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Microsurgical reconstruction of the esophagus

H C Chen, Y B Tang
Seminars in Surgical Oncology 2000, 19 (3): 235-45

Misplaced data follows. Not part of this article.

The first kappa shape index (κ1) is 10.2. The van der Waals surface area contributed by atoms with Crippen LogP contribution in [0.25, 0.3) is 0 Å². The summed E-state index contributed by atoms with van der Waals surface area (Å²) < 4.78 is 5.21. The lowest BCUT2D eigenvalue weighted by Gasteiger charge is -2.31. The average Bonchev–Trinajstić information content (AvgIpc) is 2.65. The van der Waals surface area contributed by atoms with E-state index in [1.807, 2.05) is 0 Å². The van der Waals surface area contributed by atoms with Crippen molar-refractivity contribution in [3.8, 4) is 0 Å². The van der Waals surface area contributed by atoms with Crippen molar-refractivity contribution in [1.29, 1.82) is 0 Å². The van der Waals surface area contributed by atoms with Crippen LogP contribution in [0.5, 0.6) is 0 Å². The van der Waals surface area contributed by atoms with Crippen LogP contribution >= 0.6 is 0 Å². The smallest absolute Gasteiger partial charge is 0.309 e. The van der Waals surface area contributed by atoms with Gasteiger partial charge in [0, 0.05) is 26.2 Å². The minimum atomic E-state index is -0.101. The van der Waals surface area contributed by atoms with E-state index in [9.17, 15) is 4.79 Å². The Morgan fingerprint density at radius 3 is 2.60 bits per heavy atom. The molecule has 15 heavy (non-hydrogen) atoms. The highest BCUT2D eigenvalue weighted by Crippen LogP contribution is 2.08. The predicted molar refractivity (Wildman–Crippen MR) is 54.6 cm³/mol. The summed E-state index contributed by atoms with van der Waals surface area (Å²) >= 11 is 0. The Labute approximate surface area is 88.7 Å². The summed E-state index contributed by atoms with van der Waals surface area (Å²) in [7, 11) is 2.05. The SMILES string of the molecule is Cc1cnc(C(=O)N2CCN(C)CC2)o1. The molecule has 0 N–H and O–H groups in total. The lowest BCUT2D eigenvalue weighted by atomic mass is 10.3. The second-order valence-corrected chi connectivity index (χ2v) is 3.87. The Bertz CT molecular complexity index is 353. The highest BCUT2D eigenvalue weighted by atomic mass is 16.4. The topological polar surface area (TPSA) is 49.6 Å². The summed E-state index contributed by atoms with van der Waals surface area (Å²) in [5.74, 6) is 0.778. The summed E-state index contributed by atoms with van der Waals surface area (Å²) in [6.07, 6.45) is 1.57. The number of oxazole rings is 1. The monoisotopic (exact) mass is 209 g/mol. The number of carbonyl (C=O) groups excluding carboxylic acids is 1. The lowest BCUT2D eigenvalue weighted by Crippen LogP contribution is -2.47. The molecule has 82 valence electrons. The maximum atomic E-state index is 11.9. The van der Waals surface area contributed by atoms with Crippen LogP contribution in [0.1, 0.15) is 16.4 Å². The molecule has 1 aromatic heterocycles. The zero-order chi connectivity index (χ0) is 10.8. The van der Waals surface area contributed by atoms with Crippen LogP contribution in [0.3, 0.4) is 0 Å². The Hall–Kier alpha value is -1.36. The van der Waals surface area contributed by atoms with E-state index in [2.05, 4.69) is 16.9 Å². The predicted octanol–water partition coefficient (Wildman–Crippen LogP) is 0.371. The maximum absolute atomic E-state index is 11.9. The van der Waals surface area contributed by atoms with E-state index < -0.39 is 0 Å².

The loss or stricture of the esophagus has a tremendous impact on daily life. Before the era of microsurgery, many patients had to rely on tube feeding from jejunostomy following failure of esophageal reconstruction with conventional methods. Since the application of microsurgery, almost all kinds of esophageal defects can be reconstructed successfully with microvascular transfer of jejunum, colon, and skin flaps. Microsurgery is also used to augment the blood supply for the pedicled colon and jejunum flaps. In 97.6% of cases, successful reconstruction has been achieved. The leakage rate and functional results are evaluated for each group. For the pharynx and cervical esophagus, jejunum is the best choice. For replacement of the thoracic esophagus, a pedicled colon flap is the first choice, but it can be supercharged with microvascular anastomoses to the neck vessels if necessary. We conclude that the microsurgical transfer of jejunum, colon, and skin flaps is a useful approach for reconstruction of the esophagus. With proper selection of the organ substitute and correct inset of the flap, it not only provides anatomical replacement, but also a superior functional result. Free jejunum flap transfer requires attention to flap length and duration of ischemia. Free colon flap transfer requires attention to arteriosclerotic changes and the vascular pattern. Free skin flaps require attention to leakage prevention. Semin. Surg. Oncol. 19:235-245, 2000.

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